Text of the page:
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Childhood Memorabilia Pack (1960s)

£3.75 £6.95

A lovingly prepared catalogue of reproduction memorabilia from the 1960s – to aid memories or just help understand the period better. This pack contains: Ellisdons novelty catalogue, Beatles ticket, Fleetway Annuals brochure, toy leaflets including Action Man, Lego and Sindy, school report and essay, tricycle flyer and miscellaneous trade cards.


Where everything felt young and vibrant and new. The old elements were still there, but were overlooked in favour of the novel, loud and devil-may-care. Occasionally tarnished by little too much overindulgence and freedom, traditions and Victorian values still held some sway, but in the ideological sweep of things, this is when “new” really began to trump “old”.


During the early-mid 20th Century, Ellisdon & Son (of London) were one of the biggest tricks, novelties and jokes retailers in the world. They supplied materials to magicians and ventriloquists and produced their own booklets and catalogues (for their mail-order business). Australian immigrants arriving in the 1930s, the company traded successfully until the retirements of the founding family caused the demise of the operation in the 1970s.


Fleetway Publications, a magazine publisher based in London, has been owned by several corporations over its short history. Starting in 1959 with the purchase of Amalgamated Press by the Mirror Group, it was sold to the IPC group in 1963, then Robert Maxwell, then Egmont UK in 1991. The Fleetway name was used up to 1968 and again from 1991. Their titles were better known – including: 2000 AD, Eagle, Joe 90, Judge Dredd Megazine (sic), M.A.S.K., Roy of the Rovers and Whizzer and Chips.


Sold in Britain by Pailtoy from 1966 to 1984, Action Man is a licensed version of Hasbro's "movable fighting man" toy, G.I. Joe (in the USA). The UK toy (figure and accessories) was essentially the 1964 US version of that toy. The first figures to be launched were a soldier, sailor and pilot – available with one of four hair colours (blonde, auburn, brown or black). Originally, designs reflected US forces of the Second World War and Korean War, but later years saw the introduction of uniforms and accessories from the UK’s armed forces. Reintroduced after a hiatus, in 1993, the new model was based on the up-to-date G.I. Joe figure.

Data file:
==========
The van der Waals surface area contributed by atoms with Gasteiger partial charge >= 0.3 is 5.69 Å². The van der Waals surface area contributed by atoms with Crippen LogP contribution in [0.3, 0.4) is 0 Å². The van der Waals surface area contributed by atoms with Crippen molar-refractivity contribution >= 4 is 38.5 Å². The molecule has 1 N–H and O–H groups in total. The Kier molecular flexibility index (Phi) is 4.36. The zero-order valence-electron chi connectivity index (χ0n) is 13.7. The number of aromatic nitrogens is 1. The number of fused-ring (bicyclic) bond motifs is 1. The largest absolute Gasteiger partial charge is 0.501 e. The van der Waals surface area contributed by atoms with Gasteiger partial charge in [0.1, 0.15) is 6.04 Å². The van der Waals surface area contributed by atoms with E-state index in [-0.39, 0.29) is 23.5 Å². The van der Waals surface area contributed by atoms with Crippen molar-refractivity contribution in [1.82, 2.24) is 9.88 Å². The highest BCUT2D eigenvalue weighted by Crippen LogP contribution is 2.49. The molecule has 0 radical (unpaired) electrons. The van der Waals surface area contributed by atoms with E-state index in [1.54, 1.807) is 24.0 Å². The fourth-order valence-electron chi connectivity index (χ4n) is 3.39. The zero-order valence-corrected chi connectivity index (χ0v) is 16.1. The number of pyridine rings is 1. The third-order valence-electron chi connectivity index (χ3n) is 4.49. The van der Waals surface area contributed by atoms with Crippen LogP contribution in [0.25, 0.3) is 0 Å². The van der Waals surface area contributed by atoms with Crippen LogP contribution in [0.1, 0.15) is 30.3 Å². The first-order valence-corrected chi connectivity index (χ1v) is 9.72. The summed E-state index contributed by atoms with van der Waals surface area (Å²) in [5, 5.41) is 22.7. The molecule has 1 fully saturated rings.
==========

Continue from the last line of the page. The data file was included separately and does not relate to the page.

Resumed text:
Sindy was designed by Pedigree Dolls & Toys in 1963. A British fashion doll produced to rival the Barbie doll from the US, it had a more wholesome image and design and was successful – it was the top selling toy in the UK in both 1968 and 1970. In the late 1970s, Marx Toys failed to introduce Sindy successfully in the US and Hasbro bought the rights, remodelling it to appeal more to the US market. Consequently, its popularity declined and Mattel, Barbie’s owner, sued for copyright infringement (Hasbro remodelled Sindy's face to settle the claim). Sindy's market share continued to fall in the 1990s (despite Barbie’s ongoing success) and the doll was largely withdrawn in 1997. The rights then reverted to Pedigree and Sindy was relaunched in 1999, this time manufactured by Vivid Imaginations.


Lego is a plastic construction toy from Denmark consisting of colourful interlocking plastic bricks and an array of associated mini-figures and other moulded parts. The pieces can be joined in a number of ways, to construct (and deconstruct) virtually any object. It is this flexibility that has brought the company enormous success since it began manufacturing the parts in 1949 – in February 2015 it was named "world's most powerful brand" and as at July 2015, 600 billion Lego parts had been produced. From simple beginnings, the company now makes a multitude of designs and can boast movies, games, competitions and amusement parks based on the product.


The Beatles was a hugely successful and influential English rock band formed in Liverpool in 1960. Their music began with skiffle, beat and 1950s rock and roll, but the Beatles experimented with several genres including pop ballads, Indian music, psychedelia and hard rock. The frenzy of popular success they initially achieved was labelled as “Beatlemania” (mainly after their first hit, “Love Me Do”, in late 1962), but, before breaking up in 1970, they had become an embodiment of the counterculture of the 1960s. The four group members (the ‘fab four’ – John Lennon, Paul McCartney, George Harrison and Ringo Starr) became household names and the music of Lennon and McCartney has been praised throughout and beyond its original genres.

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